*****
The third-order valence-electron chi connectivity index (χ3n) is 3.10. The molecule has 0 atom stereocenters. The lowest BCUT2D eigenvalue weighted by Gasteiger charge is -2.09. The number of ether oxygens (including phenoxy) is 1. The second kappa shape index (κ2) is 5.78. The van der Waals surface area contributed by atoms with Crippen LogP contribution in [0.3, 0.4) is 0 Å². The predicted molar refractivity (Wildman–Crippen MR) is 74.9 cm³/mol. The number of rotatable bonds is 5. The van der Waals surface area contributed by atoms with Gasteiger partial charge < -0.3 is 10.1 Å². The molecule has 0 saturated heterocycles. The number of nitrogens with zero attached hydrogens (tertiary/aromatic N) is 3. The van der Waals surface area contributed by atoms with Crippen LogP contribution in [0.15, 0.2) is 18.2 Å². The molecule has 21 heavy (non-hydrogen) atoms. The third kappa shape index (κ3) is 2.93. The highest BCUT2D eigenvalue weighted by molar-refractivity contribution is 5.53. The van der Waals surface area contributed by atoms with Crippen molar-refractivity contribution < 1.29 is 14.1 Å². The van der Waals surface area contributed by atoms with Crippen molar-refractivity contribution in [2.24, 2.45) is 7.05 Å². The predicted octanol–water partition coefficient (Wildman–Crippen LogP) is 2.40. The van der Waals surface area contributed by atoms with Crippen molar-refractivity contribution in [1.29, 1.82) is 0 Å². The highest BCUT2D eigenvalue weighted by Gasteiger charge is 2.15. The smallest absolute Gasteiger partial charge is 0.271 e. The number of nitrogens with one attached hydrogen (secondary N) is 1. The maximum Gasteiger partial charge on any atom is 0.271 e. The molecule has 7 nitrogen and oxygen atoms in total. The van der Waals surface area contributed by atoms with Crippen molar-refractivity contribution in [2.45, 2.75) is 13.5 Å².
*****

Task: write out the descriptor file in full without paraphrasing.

The third-order valence-electron chi connectivity index (χ3n) is 3.10. The molecule has 0 atom stereocenters. The lowest BCUT2D eigenvalue weighted by Gasteiger charge is -2.09. The number of ether oxygens (including phenoxy) is 1. The second kappa shape index (κ2) is 5.78. The van der Waals surface area contributed by atoms with Crippen LogP contribution in [0.3, 0.4) is 0 Å². The predicted molar refractivity (Wildman–Crippen MR) is 74.9 cm³/mol. The number of rotatable bonds is 5. The van der Waals surface area contributed by atoms with Gasteiger partial charge < -0.3 is 10.1 Å². The molecule has 0 saturated heterocycles. The number of nitrogens with zero attached hydrogens (tertiary/aromatic N) is 3. The van der Waals surface area contributed by atoms with Crippen LogP contribution in [0.15, 0.2) is 18.2 Å². The molecule has 21 heavy (non-hydrogen) atoms. The third kappa shape index (κ3) is 2.93. The highest BCUT2D eigenvalue weighted by molar-refractivity contribution is 5.53. The van der Waals surface area contributed by atoms with Crippen molar-refractivity contribution < 1.29 is 14.1 Å². The van der Waals surface area contributed by atoms with Crippen molar-refractivity contribution in [2.24, 2.45) is 7.05 Å². The predicted octanol–water partition coefficient (Wildman–Crippen LogP) is 2.40. The van der Waals surface area contributed by atoms with Crippen molar-refractivity contribution in [1.29, 1.82) is 0 Å². The highest BCUT2D eigenvalue weighted by Gasteiger charge is 2.15. The smallest absolute Gasteiger partial charge is 0.271 e. The number of nitrogens with one attached hydrogen (secondary N) is 1. The maximum Gasteiger partial charge on any atom is 0.271 e. The molecule has 7 nitrogen and oxygen atoms in total. The van der Waals surface area contributed by atoms with Crippen molar-refractivity contribution in [2.45, 2.75) is 13.5 Å².